The transfer function of a different device was monitored over more than 3 months following the tuning of the directional coupler (Fig. 8). The coupler was 200 µm long, with a section of 100 µm length initially uncovered by chalcogenide cladding (red curve). The cladding was then removed from an additional 35 µm-long section (blue curve). The loaded of the device was 18,000. Photo-removal changed the extinction ratios of the resonances near 1565 nm from 10 dB ( = 0.3) to 35 dB ( = 0.532), and down-shifted the resonance wavelengths by 0.61 nm (or more than a free spectral range, see discussion of above). The tuning of corresponds to of 0.0054 µm−1, in agreement with expectations. No significant changes in extinction ratios or resonance wavelengths were found over two weeks of monitoring. Following 95 days of storage, extinction ratios were reduced to 32 dB (corresponding to = 0.527). This variation in extinction ratio corresponds to a reduction of by 3% of its initial tuning. The resonant wavelengths were down-shifted after 95 days by 0.04 nm, or 6% of the initial offsets. The drift in is attributed to the structural relaxation of the chalcogenide layer after exposure to light above the band gap . The wavelength drift was three times larger than that observed in  using a different chalcogenide composition (As2S3). All measurements were taken at 25 ± 0.1 °C, with the device mounted on a temperature-controlled stage working in closed-loop. The residual uncertainty in the measurement temperature corresponds to variations of ± 0.01 nm in the resonance wavelengths. The device was stored in the dark between measurements.
In conclusion, the one-time, rapid and stable tuning of silicon-photonic directional couplers over a broad range of coupling ratios, using the selective photo-removal of a chalcogenide glass upper cladding, has been proposed, analyzed and demonstrated. Simulations suggest that the coupling coefficient per unit length between two partially-etched waveguides can be modified by 10%. The calculations are supported by the experimental characterization of race-track resonators, following several steps of tuning. The extinction ratios of specific resonances were adjusted between 4 and 40 dB. Although the principle could be demonstrated using a stand-alone coupler, the tuning of resonators represents a problem of interest.
While the relatively long couplers used in experiments are strongly wavelength-dependent, this restriction is not fundamental. Analysis shows that the photo-removal of the upper cladding may modify the coupling coefficient per unit length between standard, fully-etched waveguides by 45%. The power coupling ratio of such devices may be adjusted between 0 and 100%, with residual wavelength dependence that is much weaker. The length of a coupler of this type can be 50 µm only. It may be further reduced if a smaller tuning range is sufficient: The modification of the coupling ratio by few percent would be sufficient to change the coupling into a high-Q, micro-ring resonator from weak to critical.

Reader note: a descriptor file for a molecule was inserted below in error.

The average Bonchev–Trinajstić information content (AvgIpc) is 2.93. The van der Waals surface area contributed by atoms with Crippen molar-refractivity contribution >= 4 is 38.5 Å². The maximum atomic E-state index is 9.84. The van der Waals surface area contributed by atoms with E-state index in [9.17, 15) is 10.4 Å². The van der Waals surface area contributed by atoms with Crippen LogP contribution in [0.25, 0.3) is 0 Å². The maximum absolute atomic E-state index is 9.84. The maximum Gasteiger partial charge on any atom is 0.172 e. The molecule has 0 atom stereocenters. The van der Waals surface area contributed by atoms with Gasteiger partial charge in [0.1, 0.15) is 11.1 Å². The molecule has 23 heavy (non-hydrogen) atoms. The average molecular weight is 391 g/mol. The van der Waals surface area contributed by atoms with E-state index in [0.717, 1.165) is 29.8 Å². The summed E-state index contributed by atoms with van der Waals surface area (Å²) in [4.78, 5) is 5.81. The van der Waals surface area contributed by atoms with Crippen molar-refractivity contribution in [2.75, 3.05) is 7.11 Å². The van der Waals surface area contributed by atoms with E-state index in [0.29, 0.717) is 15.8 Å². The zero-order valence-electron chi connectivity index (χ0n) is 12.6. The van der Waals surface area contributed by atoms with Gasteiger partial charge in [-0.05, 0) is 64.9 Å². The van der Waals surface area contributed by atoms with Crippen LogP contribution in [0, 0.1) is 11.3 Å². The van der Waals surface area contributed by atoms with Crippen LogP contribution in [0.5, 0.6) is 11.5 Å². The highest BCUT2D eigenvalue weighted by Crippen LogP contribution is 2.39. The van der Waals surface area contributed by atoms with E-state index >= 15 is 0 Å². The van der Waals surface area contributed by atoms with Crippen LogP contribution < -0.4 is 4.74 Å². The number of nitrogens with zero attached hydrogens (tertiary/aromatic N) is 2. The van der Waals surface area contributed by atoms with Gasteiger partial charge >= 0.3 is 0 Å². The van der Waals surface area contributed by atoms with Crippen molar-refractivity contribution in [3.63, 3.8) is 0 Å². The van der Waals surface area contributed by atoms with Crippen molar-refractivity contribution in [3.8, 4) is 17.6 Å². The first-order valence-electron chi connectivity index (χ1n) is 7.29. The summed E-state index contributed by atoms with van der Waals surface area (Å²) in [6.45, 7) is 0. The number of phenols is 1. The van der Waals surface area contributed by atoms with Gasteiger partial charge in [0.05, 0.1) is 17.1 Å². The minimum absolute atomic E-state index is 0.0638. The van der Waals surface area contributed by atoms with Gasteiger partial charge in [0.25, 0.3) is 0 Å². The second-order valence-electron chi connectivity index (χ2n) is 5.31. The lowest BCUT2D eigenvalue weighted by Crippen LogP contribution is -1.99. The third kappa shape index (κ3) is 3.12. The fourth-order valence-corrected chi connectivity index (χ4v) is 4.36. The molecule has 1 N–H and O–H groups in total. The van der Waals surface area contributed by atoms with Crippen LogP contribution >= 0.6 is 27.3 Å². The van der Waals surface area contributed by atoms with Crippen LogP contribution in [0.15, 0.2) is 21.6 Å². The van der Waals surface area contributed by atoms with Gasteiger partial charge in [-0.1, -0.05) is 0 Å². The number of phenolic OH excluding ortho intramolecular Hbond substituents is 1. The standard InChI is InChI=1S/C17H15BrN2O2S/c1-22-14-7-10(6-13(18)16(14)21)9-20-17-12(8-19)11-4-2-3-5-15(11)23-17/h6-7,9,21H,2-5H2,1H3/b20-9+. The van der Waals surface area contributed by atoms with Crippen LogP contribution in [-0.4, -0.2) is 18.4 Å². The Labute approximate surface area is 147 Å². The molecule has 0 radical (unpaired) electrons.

The trimming of smaller, high-Q resonators would require high accuracy in the removal process. The resolution step of the photo-removal setup is about 1 µm, determined by the illumination spot size and the step-size of the linear stage. A coupler such as that of Fig. 3, for example, may be tuned in about 50 resolution steps of complete cladding removal. Finer tuning resolution can be achieved with partial removal of the upper layer, to nonzero residual thickness. Tuning precision is improved further with closed-loop monitoring of the device transfer function during photo-removal. A closed-loop setup is already in use in our measurements. The applicability of the method to the trimming of point or ultra-short couplers, however, requires further experimental investigation.
Although the thermo-optic coefficient of arsenic-selenide glasses is six times larger than that of silica , it is about four times smaller than that of silicon. The chalcogenide cladding helps push a larger fraction of the modal profile out of the thermally-sensitive silicon core. Altogether, numerical calculations show that the variation of the effective index with temperature in a chalcogenide-on-SOI waveguide is practically the same as that of a waveguide with a silica upper cladding.
Selective photo-removal of a chalcogenide upper cladding is also suitable for the tuning of the differential phases within balanced MZI couplers . Ongoing work is being dedicated to the employment of the principle in the tuning of fully-etched waveguides, and in cascaded silicon-photonic filters.
The work of R. Califa, D. Munk, I. Bakish and A. Zadok was supported in part by the Chief Scientist Office of the Israeli Ministry of Economy, through the TERA SANTA consortium, and by the Israeli Science Foundation (ISF) through grants 635/2010 and 1665/2014. The authors acknowledge the support of Dr. Yossi Abulafia and Dr. Yafit Fleger of the Bar-Ilan Institute of Nano-Technology and Advanced Materials, in devices fabrication and characterization.